By on November 9, 2018

Or, at least, Italian communities. In an unexpected benefit of Fiat Chrysler and its Italian-American relations, a few of the Arma dei Carabinieri are being outfitted with armored Jeep Grand Cherokees. Nineteen of them, to be precise.

With power going to all four wheels, Italian cops should be able to chase their quarry clear across Trevi Fountain. All it needs are some Boadicea wheel attachments.

In case you’re wondering why these Jeeps aren’t slathered with seafoam green and white livery, it’s due to Italy’s unique arrangement of law enforcement. Carabinieri are a military police force, a Gendarmerie-like group governed by the Ministry of Defense, with military and civilian duties. The Polizia di Stato is similar to other civilian police forces and is governed by the Ministry of Interior.

With that out of the way, we can tell you all of these rigs are — in the finest European tradition — powered by diesel. That’s the 3.0-liter turbocharged V6 making 190 horsepower, in case you’ve forgotten. You probably have, since FCA currently treats diesel in North America with the same suspicion our Associate Editor would give to a rat that suddenly appeared in his apartment.

(This is true, and I’m gonna git that sucker – Ed.)

Armored bits on these GCs include unspecified body panels (can’t give too much away, I guess), plus bullet-resistant windows and tires. The suspension components of these tactical Jeep have been appropriately beefed up, allowing them to endure the armor’s extra weight.

Inside, the units have been fortified with all manner of extra electronics befitting official duty. A tablet mounted atop the 8.4 uConnect screen reminds this author that the new 12-inch unit currently wowing new Ram customers, which will likely see duty in a host of other FCA vehicles as soon as the company figures out supply issues. Engineer I am not, but it sure looks like the new jumbrotron would fit the GC’s dash without moving too many – if any – hard points.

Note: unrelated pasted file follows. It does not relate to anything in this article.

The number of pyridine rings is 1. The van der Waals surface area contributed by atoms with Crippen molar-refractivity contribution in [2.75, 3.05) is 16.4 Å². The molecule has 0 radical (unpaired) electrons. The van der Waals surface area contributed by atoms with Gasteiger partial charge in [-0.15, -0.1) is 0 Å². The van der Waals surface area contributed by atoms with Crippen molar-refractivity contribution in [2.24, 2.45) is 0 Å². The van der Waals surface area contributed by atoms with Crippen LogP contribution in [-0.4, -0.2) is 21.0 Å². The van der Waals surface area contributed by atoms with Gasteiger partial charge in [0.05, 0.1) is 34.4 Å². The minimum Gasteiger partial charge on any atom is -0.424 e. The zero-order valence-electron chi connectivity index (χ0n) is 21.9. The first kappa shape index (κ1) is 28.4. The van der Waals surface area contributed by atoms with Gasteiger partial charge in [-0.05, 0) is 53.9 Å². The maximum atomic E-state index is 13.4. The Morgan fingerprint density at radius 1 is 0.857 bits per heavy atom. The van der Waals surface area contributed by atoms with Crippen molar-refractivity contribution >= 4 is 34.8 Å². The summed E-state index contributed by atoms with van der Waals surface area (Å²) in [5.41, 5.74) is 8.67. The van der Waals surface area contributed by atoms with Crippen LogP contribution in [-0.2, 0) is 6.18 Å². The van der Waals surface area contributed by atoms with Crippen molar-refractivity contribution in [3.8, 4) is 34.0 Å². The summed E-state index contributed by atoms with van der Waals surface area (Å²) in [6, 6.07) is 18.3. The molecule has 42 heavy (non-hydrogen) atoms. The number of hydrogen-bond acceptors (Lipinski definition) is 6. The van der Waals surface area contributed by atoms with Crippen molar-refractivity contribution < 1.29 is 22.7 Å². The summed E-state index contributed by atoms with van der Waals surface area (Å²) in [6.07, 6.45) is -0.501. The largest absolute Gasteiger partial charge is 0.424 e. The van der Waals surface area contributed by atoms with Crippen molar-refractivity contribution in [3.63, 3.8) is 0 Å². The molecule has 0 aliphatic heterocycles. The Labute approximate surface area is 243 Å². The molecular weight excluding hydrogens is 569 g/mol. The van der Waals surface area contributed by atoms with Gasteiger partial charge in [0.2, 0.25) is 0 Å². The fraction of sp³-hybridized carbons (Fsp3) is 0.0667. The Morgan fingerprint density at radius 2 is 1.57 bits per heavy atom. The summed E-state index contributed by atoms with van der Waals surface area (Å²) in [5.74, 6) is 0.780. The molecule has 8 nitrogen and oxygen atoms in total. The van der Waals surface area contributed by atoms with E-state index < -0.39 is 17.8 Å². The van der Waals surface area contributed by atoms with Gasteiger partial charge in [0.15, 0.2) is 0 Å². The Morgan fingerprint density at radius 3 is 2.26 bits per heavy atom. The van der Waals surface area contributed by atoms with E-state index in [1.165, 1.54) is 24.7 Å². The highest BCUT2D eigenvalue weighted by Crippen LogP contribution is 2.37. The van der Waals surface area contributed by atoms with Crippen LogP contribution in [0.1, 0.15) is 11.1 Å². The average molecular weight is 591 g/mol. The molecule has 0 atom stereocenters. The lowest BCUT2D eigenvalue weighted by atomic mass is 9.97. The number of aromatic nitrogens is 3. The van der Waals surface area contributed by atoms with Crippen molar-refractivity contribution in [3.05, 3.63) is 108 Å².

These aren’t the first rigs FCA has supplied to the Carabinieri. Jeep Wranglers have been patrolling the coast since June, while those on the pavement beat have been enjoying a pair of Giulia Quadrifoglios for a couple of years now. They are not equipped with Boadiceas.

[Images: Fiat Chrysler Automobiles]

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8 Comments on “Catching Ladri and Locking Them Up … In Your Community...”

  • avatar
    cimarron typeR

    Carabinieri are SWAT equivalent in Italy, with fully automatic weaponry and body armor.Whereas, the Polizia are the friendly Bobby types. I’d like to see a comparison test between Police SUVs from the Big 3. My money’s on the Yukon.

    • 0 avatar

      err…still simplifyng a lot,sorry but no. They both have exactly same duties and same specific sub-divisions, as well as sort of “swat” teams. This common misconception (way too ingrained in Italy, too) is just due to the fact that Carabinieri are seen as the most fancier ones, probably partly because of this particular status of army (that in fact produce almost no effect on the practical side of their work, just an inheritance of war time, exactly as Gendarmerie in France) and partly from the movies.

      And after this no-one-asked digression :D,

      speaking about SUVs, of course we have the slowest cars for patrolling, both for cost reasons (diesel choice is not of course an idelogical choice, it is just due to the fact that gas in Italy is twice more expensive than US) and for -let’s say- “cultural” reasons, since high speed pursuit are really unlikely to happen even in (still twisty btw) motorways. The few quadrifoglios, the Lamborghini etc. (also a couple of impreza sti in the past) are mainly for showing purpose / organs transportation.

  • avatar

    Every Italian word sounds like food.

  • avatar

    Thank you for saying bullet resistant. Many just assume and say bullet proof.

  • avatar
    Add Lightness

    For all those that complain about trouble seeing around new A pillars – checkout what the view is like in armoured cars.

  • avatar

    Still not as cool as the Alfa Romeo 2000 Berlina.

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